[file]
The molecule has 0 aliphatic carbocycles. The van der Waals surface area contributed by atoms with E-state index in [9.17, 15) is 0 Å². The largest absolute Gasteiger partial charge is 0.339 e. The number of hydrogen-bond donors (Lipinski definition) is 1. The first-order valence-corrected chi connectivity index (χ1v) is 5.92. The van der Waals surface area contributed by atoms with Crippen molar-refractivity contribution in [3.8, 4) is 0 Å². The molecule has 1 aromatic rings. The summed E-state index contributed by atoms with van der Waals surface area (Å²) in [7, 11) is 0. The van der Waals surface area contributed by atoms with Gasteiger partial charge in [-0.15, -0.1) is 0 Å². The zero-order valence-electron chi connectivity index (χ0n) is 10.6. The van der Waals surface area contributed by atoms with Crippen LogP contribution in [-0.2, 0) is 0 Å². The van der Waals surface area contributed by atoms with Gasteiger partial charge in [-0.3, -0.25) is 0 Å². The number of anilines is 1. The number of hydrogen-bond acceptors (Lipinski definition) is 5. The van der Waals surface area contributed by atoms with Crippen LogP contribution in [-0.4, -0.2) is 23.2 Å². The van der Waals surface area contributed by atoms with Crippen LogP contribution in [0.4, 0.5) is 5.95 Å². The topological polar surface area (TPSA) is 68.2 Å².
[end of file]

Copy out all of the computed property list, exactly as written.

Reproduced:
The molecule has 0 aliphatic carbocycles. The van der Waals surface area contributed by atoms with E-state index in [9.17, 15) is 0 Å². The largest absolute Gasteiger partial charge is 0.339 e. The number of hydrogen-bond donors (Lipinski definition) is 1. The first-order valence-corrected chi connectivity index (χ1v) is 5.92. The van der Waals surface area contributed by atoms with Crippen molar-refractivity contribution in [3.8, 4) is 0 Å². The molecule has 1 aromatic rings. The summed E-state index contributed by atoms with van der Waals surface area (Å²) in [7, 11) is 0. The van der Waals surface area contributed by atoms with Gasteiger partial charge in [-0.15, -0.1) is 0 Å². The zero-order valence-electron chi connectivity index (χ0n) is 10.6. The van der Waals surface area contributed by atoms with Crippen LogP contribution in [-0.2, 0) is 0 Å². The van der Waals surface area contributed by atoms with Gasteiger partial charge in [-0.3, -0.25) is 0 Å². The number of anilines is 1. The number of hydrogen-bond acceptors (Lipinski definition) is 5. The van der Waals surface area contributed by atoms with Crippen LogP contribution in [-0.4, -0.2) is 23.2 Å². The van der Waals surface area contributed by atoms with Crippen LogP contribution in [0.4, 0.5) is 5.95 Å². The topological polar surface area (TPSA) is 68.2 Å².